For some, therapy is going to the dogs

October 26, 2003|by ANDREW SCHOTZ

Domino licked hands.

Paige nuzzled.

Buddy was the most placid of pooches.

Each of the four dogs - and one cat - that padded through the halls of Julia Manor Health Care Center on Thursday provided its own brand of pick-me-up.

Which is just what the pets' handlers did: picked them up, and placed them in waiting laps where patients gladly welcomed them.


As a group, the animals were walking therapy.

Every so often, Our Furry Friends, a pet therapy group based in Berkeley County, W.Va., visits area nursing homes, hospitals, adult day care programs and the like. Petting the dogs and the cat seems to elicit smiles and happy chatter from people whose medical conditions dominate their daily lives.

Shirley Taylor, Diana Manor and Wreatha Wageley started Our Furry Friends in 1998. Taylor and Wageley still are involved.

On Thursday, Taylor and her husband, Jim, of Falling Waters, W.Va., brought their three Shetland sheepdogs - Morning Glory, 13; Paige, 6; and Domino, 4.

Wageley, also of Falling Waters, brought Buddy, her 5-year-old terrier mix.

The dogs were joined by the Taylors' Himalayan mix cat, Pequita.

For 90 minutes, the Taylors, Wageley, Our Furry Friends member Sharon Britner and Julia Manor activities director Cheryl Gross led the animals from a rehabilitation room to a cafeteria to patient rooms, with lengthy stays at each stop.

Pat Salvino hurried her wheelchair to the cafeteria when she heard. Dogs? A cat? Really?

"I haven't seen my dog since I had my operation in May," Salvino said, tears dropping down her cheeks.

She got her mixed-breed dog, Buddy, from a shelter about 10 years ago, after her husband died.

Salvino shares her apartment in Funkstown with her dog. She hopes to move into the Loyalton assisted living community, where she and Buddy may stay together.

"I'm waiting for an opening," she said.

Tearful reception

Salvino patted Paige briefly before the dog moved on. After several minutes of animal mingling, someone noticed Salvino's interest - need, actually - to hold a dog. Paige soon was on her lap.

The first time the Taylors took their Shelties to a health care center, "a woman burst into tears!" Shirley Taylor called out to the cafeteria crowd.

Salvino laughed and sniffed.

"That's me," she said.

People in the cafeteria reached over the sides of their wheelchairs to pet the animals. Some eyed the Furry Friends cautiously. A few people napped.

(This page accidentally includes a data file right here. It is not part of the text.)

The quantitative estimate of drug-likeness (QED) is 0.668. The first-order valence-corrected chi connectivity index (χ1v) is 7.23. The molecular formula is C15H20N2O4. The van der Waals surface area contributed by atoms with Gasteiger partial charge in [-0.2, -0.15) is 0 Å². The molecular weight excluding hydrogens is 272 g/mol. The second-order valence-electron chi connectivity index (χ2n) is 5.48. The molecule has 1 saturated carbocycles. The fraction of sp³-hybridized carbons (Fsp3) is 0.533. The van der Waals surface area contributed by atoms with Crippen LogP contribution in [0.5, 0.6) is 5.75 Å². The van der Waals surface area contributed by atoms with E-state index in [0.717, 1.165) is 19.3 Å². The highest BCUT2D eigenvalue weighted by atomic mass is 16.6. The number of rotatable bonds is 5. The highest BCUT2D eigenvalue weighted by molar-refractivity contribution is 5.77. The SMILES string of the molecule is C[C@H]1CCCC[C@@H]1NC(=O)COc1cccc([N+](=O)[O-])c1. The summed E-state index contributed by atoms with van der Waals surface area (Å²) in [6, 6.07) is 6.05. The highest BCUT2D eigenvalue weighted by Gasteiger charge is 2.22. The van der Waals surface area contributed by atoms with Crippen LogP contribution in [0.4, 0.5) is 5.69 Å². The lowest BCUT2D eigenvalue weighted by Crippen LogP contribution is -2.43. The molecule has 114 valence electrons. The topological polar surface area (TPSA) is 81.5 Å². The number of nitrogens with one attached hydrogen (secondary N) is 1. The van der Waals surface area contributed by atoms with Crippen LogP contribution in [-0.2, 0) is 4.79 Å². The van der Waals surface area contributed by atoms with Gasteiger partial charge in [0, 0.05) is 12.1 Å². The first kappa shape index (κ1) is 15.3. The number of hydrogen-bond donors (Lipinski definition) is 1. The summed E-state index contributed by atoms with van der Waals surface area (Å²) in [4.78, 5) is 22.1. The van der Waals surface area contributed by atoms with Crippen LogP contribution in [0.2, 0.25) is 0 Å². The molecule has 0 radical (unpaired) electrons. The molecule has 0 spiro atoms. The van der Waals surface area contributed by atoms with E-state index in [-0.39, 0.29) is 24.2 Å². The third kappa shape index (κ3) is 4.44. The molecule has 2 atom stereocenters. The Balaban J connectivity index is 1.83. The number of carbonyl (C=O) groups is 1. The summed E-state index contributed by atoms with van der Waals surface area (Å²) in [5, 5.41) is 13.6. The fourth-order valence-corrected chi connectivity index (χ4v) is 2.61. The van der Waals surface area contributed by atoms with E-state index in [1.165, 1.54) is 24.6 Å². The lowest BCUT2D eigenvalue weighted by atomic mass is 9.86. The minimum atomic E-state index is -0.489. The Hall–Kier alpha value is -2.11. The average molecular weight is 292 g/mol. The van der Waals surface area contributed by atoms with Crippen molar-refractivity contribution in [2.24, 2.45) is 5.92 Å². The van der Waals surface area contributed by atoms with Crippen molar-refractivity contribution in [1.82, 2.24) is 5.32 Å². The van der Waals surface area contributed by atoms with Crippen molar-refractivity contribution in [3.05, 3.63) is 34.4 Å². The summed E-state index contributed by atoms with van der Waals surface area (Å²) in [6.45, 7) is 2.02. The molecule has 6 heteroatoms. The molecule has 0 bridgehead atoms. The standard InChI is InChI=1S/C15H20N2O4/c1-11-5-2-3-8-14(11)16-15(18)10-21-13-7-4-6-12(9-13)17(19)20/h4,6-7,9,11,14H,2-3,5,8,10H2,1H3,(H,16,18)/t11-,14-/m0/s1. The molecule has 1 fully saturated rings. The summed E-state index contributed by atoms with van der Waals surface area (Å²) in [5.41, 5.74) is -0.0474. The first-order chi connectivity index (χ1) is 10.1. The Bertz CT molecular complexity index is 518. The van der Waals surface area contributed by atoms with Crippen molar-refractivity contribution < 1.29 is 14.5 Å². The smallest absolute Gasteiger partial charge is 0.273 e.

Pet therapy doesn't cure ailments or eliminate pain, but it sometimes cuts, momentarily, through the fog of dementia or the tedium of recovery.

"People that don't ever react, react to a pet," Gross said. "They love it."

Jim Taylor remembered a girl with cerebral palsy who didn't speak. But when a dog arrived, she'd call out its name.

"It helps the staff, too," Wageley said. "If they're having a bad day, they'll say, 'Oh, thanks for the therapy.' "

Shirley Taylor said she's getting old and dreads the day she might have to give up her animals. She knows that people living less freely than they're accustomed to must feel the same way.

"People are missing their dogs ...," she said. "Some people it means so much to, you have to do it."

Dogs in costume

Thursday's visit had a late-October twist: The four dogs wore Halloween costumes.

"Glory is usually a witch," Shirley Taylor said as she fussed over her oldest Sheltie, in preparation for the rounds. "I think it's time for her to be something different."

She pulled a colorful clown hat from a plastic bag, along with a matching skirt-like ring for the dog's midsection.

Paige wore a pink, pointed princess hat and matching cape.

A devil in the past, Domino had on an orange pumpkin cape.

"They put up with it with scant good grace," Taylor said.

Buddy wore a painter's smock, covered with fake paint splotches, and a blue cap. The outfit recently won him a first-place award at PetSmart.

There was no such adornment for Pequita, who outdid herself merely by allowing Gross to carry the cat in her arms through the halls.

The dogs - and Pequita - were on leashes. But the leashes could be dropped, and sometimes were, because the animals didn't wander far.

In the rehabilitation room, Mary Faulder was glad when a handler helped Glory lift her front paws onto Faulder's lap.

Lorraine McDonald, who's recovering from a broken hip, got a turn, too. Paige laid on McDonald's lap afghan and rested her head on McDonald's leg.

"Oh, you're going to go to sleep," McDonald whispered. "I'm going home next week. Do you want to go with me?"

Pet lovers

In the cafeteria, Pequita curled for several minutes on Admer Sweeney's lap. Sweeney, who turned 100 on Sept. 1, said she has had pets all her life.

Jim Taylor offered to remove Pequita, but Sweeney wasn't ready. The cat was too satisfied to be disrupted.

"I guess he knows I love him," she said.

Domino stopped to lick Frances Hellane's palm.

"He likes lotion on your hands - or anything you ate at breakfast," Shirley Taylor said.

Hellane, a widow, said she loves "anything that has four legs."

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